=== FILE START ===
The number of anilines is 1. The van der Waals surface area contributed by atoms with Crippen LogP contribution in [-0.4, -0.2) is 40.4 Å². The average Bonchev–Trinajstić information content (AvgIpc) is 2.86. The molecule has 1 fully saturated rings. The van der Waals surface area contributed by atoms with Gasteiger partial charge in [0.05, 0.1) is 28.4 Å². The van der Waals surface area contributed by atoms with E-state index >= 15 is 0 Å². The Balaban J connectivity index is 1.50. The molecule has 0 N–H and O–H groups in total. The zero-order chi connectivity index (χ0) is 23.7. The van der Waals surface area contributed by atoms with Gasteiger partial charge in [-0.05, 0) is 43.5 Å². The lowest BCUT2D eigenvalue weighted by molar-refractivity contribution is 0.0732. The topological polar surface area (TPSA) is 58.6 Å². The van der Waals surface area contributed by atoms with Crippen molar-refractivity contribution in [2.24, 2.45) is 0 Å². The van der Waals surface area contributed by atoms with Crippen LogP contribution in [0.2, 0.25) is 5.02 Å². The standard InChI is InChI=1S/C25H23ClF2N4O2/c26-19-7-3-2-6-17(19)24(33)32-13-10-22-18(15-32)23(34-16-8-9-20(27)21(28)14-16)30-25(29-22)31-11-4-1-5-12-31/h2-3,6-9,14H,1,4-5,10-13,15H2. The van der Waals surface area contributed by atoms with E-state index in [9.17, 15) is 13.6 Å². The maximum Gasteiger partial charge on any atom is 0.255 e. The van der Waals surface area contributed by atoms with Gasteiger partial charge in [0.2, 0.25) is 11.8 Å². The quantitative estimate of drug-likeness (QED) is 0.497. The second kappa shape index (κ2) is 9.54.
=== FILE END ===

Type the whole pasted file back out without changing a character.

The number of anilines is 1. The van der Waals surface area contributed by atoms with Crippen LogP contribution in [-0.4, -0.2) is 40.4 Å². The average Bonchev–Trinajstić information content (AvgIpc) is 2.86. The molecule has 1 fully saturated rings. The van der Waals surface area contributed by atoms with Gasteiger partial charge in [0.05, 0.1) is 28.4 Å². The van der Waals surface area contributed by atoms with E-state index >= 15 is 0 Å². The Balaban J connectivity index is 1.50. The molecule has 0 N–H and O–H groups in total. The zero-order chi connectivity index (χ0) is 23.7. The van der Waals surface area contributed by atoms with Gasteiger partial charge in [-0.05, 0) is 43.5 Å². The lowest BCUT2D eigenvalue weighted by molar-refractivity contribution is 0.0732. The topological polar surface area (TPSA) is 58.6 Å². The van der Waals surface area contributed by atoms with Crippen molar-refractivity contribution in [2.24, 2.45) is 0 Å². The van der Waals surface area contributed by atoms with Crippen LogP contribution in [0.2, 0.25) is 5.02 Å². The standard InChI is InChI=1S/C25H23ClF2N4O2/c26-19-7-3-2-6-17(19)24(33)32-13-10-22-18(15-32)23(34-16-8-9-20(27)21(28)14-16)30-25(29-22)31-11-4-1-5-12-31/h2-3,6-9,14H,1,4-5,10-13,15H2. The van der Waals surface area contributed by atoms with E-state index in [9.17, 15) is 13.6 Å². The maximum Gasteiger partial charge on any atom is 0.255 e. The van der Waals surface area contributed by atoms with Gasteiger partial charge in [0.2, 0.25) is 11.8 Å². The quantitative estimate of drug-likeness (QED) is 0.497. The second kappa shape index (κ2) is 9.54.